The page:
Yet Not I But Through Christ in Me

In Paul’s letter to the Colossians, he writes that he finds joy in suffering for them because they are Christ’s body, the church. He sees his labors as a privilege because he gets to divulge a wonderful mystery: “Christ in you, the hope of glory.” Paul intends that everyone who hears the good news of Christ will become spiritually mature. “For this I toil,” he says in 1:29, “struggling with all his energy that he powerfully works within me.”

Paul’s paradox of strenuously contending or striving for the faith, and yet fully relying on Christ to supply the power to contend, is at the heart of CityAlight’s song, “Yet Not I But Through Christ in Me.” The songwriters, an unfixed band from St. Paul’s Castle Hill (Anglican) church in Sydney, Australia, took 12 weeks to patiently meditate on Paul’s words and turn them into song. They describe their inspiration this way:

“Having Christ in us does not mean we do no more work, and neither does it mean we do it all. Rather, we contend and we contend with his energy. Even our final resurrection is made possible by the gift of Christ in us. He will bring us to glory. In our weakness he is strong, and he will complete the work he has begun. He himself is within us, leading us home, step by step. Every believer has been given this gift. It’s worth singing about!”

Preacher Charles Spurgeon (1834-1892)

Preacher Charles Spurgeon (1834-1892)

Initially, it was a quote from the famous preacher Charles Haddon Spurgeon that sparked the creation of the 2018 album Yet Not I. In a sermon on Psalm 150, which he called “the last summit in a mountain chain of psalms,” Spurgeon unpacked the psalm’s 13 hallelujahs and made the point that the name of God should move those who love Him. “If men are dull in the worship of the Lord our God,” they are not acting consistently with the character of their religion.”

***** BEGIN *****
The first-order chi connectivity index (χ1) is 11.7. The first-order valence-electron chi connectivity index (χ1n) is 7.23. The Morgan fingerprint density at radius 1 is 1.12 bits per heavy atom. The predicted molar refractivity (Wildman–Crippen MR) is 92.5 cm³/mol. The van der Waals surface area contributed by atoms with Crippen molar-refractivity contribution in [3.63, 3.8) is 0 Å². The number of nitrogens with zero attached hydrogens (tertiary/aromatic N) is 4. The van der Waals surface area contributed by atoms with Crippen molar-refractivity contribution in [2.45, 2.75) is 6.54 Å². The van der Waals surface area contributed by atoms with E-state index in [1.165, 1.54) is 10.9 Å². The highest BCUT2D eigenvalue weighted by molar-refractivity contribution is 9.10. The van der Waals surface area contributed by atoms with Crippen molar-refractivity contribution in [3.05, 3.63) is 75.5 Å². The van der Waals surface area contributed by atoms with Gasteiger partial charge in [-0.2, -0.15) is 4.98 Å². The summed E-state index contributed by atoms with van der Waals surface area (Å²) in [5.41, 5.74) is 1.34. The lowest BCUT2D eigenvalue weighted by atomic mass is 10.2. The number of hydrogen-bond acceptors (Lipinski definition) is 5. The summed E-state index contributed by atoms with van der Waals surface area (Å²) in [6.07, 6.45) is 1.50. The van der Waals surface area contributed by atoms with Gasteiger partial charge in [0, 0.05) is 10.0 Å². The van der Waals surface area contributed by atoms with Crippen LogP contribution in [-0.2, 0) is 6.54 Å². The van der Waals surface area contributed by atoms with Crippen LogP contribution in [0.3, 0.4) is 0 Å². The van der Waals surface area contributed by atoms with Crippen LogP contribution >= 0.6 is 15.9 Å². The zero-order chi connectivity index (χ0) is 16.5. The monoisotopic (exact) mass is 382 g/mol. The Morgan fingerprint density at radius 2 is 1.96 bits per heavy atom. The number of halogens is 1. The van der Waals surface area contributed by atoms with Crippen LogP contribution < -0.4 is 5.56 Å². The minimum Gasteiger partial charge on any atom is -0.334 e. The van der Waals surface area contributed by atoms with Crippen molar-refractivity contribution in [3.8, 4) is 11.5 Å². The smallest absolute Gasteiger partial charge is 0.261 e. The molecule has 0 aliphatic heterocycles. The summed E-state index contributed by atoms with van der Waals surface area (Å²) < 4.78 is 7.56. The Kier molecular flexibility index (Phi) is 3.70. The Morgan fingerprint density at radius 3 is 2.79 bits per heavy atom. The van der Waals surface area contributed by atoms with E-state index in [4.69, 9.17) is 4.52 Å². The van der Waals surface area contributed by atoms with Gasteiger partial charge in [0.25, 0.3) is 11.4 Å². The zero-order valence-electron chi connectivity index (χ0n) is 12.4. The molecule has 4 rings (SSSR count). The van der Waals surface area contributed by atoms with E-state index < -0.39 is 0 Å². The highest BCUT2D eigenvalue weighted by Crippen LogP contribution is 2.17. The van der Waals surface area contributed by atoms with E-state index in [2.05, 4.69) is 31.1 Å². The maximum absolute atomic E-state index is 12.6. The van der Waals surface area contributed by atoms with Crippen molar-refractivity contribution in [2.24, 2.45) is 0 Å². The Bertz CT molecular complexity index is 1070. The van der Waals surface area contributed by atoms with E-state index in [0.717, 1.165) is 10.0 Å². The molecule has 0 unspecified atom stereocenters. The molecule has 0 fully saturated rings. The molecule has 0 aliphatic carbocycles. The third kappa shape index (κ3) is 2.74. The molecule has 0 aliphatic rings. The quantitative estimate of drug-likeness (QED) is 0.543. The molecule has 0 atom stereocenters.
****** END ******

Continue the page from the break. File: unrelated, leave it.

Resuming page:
CityAlight songwriters were struck by Spurgeon’s verdict about joylessness, enough to ask their team to do some soul-searching on the subject. The result was an entire album dedicated to the topic of joy. They paraphrased Spurgeon, saying, “If our worship does not reflect [joy], we ought to ask ourselves whether we are really singing about the Jesus of the Bible.”

In keeping with Paul’s words of toiling in Colossians 1:29, the words to this song did not come easily for CityAlight’s songwriters. They went through many drafts and wrestled over every word. This week, let’s wrestle together with them over the rich theology found in these lyrics and labor on in weakness and rejoicing.

To this I hold, my sin has been defeated
Jesus now and ever is my plea
Oh the chains are released, I can sing: I am free!
Yet not I, but through Christ in me

With every breath I long to follow Jesus
For He has said that He will bring me home
And day by day I know He will renew me
Until I stand with joy before the throne

… being strengthened with all power, according to his glorious might, for all endurance and patience with joy.
— Colossians 1:11 (ESV)

Written by a member of our church staff
Worship selection from our June 1-2 services